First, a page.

There's this point I always reach when I exercise regularly: my body feels great, my thoughts are clearer, my mood brighter...and then for some reason, I stop. Like I've earned a break. I skip one day—just one. And then another. I'm still at the top of that hill so it doesn't matter, it's all good. But the slide begins. And the danger lies in the softness of the slope, in not realizing I'm creeping downwards. A frog, unaware the water will eventually boil.

I've recently followed a similar path with photography. Sure, I've been busy—that age-old excuse—but it's never stopped me before. I've let life run by without aiming my lens to it; or not often enough anyway. Maybe because the kids are getting older...maybe out of fatigue.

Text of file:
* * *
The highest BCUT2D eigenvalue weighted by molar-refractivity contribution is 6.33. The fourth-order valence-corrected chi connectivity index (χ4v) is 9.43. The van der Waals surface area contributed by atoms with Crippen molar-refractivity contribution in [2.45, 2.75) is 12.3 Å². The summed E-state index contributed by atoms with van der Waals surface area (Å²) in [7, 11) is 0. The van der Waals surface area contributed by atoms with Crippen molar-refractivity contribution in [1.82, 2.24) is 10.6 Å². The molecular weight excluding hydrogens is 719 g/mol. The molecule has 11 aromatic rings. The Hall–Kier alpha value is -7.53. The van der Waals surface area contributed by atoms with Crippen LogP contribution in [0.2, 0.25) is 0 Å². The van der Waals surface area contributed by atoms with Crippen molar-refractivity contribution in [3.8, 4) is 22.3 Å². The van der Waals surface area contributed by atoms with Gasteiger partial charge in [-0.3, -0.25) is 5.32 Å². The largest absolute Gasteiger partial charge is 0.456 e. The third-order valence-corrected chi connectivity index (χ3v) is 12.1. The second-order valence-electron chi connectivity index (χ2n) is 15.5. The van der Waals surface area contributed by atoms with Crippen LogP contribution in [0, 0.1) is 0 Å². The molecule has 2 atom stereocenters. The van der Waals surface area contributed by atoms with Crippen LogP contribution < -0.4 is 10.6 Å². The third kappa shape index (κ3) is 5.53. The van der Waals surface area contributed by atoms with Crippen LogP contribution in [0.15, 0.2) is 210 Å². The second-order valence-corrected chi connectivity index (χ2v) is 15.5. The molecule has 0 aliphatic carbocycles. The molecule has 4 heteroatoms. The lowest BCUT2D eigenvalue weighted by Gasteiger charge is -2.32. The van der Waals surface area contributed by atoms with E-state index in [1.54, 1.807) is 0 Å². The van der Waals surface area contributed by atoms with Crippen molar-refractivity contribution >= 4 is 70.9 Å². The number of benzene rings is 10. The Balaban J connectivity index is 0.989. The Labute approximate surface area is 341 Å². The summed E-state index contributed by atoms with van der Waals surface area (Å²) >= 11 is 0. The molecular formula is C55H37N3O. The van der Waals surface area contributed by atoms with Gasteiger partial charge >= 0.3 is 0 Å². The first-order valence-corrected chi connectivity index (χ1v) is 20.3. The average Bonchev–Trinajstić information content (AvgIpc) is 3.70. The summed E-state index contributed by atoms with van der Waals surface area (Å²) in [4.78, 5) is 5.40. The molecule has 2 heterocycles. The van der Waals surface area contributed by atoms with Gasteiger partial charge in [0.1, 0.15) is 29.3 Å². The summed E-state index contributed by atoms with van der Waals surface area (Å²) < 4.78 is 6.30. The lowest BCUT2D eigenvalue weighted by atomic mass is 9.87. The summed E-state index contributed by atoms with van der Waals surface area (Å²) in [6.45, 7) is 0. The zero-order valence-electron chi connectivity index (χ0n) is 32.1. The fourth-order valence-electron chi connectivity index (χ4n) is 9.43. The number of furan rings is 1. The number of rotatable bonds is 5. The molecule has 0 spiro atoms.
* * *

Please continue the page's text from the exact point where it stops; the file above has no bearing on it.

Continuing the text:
I spent last week away from home on a commercial gig, really cool stuff I'll share when I can. I bought a new strobe—a Godox AD600BM—that I'll review in a bit. But I didn't take a single picture over the weekend and for me, that's a danger zone: the eye is a muscle and seeing needs to be fine tuned, exercised constantly, over and over and over again. My friend Kevin Mullins wrote the following in his new KAGE essay (we're back to monthly issues btw—and Jonas Rask has joined the project):

I’m living in an industry where the next big thing is always around the corner. Yet, to me at least, the next best thing is the next picture I print.
— Kevin Mullins

through a hotel window...

It doesn't need to be about prints—what's important is the mindset this creates. The chronicling of days and months and years; the personal feeding the commercial, filling the gaps and making us better at what we do. We need to breathe and swallow images, always. We need to dissect our world, always.

This morning I picked up my X100F at breakfast. Very little light…didn’t matter. It’s all grainy and soft but I was breaking the ice. Then I took the GFX 50S outside, remembering how to speak the words again.

I’m incredibly blessed on many levels.
I can't waste it. I have no right.